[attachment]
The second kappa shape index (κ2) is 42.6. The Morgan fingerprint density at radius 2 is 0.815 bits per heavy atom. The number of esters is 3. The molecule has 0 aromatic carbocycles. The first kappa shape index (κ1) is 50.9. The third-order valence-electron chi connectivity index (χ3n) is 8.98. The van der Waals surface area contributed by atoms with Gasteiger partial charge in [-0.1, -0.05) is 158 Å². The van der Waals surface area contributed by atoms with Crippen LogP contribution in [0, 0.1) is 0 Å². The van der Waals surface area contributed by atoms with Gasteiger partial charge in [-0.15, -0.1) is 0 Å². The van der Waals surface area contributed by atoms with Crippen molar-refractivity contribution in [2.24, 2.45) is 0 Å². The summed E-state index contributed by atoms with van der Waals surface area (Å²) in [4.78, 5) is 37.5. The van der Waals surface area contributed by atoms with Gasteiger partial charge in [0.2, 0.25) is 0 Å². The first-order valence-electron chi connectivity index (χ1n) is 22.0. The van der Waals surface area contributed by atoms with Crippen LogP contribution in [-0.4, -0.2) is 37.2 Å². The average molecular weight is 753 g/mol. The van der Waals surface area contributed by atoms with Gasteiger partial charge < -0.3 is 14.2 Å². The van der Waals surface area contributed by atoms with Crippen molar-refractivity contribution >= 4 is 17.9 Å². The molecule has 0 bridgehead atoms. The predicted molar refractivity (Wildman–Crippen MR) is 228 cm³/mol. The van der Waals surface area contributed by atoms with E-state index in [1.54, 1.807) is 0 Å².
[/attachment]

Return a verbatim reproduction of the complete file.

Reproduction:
The second kappa shape index (κ2) is 42.6. The Morgan fingerprint density at radius 2 is 0.815 bits per heavy atom. The number of esters is 3. The molecule has 0 aromatic carbocycles. The first kappa shape index (κ1) is 50.9. The third-order valence-electron chi connectivity index (χ3n) is 8.98. The van der Waals surface area contributed by atoms with Gasteiger partial charge in [-0.1, -0.05) is 158 Å². The van der Waals surface area contributed by atoms with Crippen LogP contribution in [0, 0.1) is 0 Å². The van der Waals surface area contributed by atoms with Gasteiger partial charge in [-0.15, -0.1) is 0 Å². The van der Waals surface area contributed by atoms with Crippen molar-refractivity contribution in [2.24, 2.45) is 0 Å². The summed E-state index contributed by atoms with van der Waals surface area (Å²) in [4.78, 5) is 37.5. The van der Waals surface area contributed by atoms with Gasteiger partial charge in [0.2, 0.25) is 0 Å². The first-order valence-electron chi connectivity index (χ1n) is 22.0. The van der Waals surface area contributed by atoms with Crippen LogP contribution in [-0.4, -0.2) is 37.2 Å². The average molecular weight is 753 g/mol. The van der Waals surface area contributed by atoms with Gasteiger partial charge < -0.3 is 14.2 Å². The van der Waals surface area contributed by atoms with Crippen molar-refractivity contribution >= 4 is 17.9 Å². The molecule has 0 bridgehead atoms. The predicted molar refractivity (Wildman–Crippen MR) is 228 cm³/mol. The van der Waals surface area contributed by atoms with E-state index in [1.54, 1.807) is 0 Å².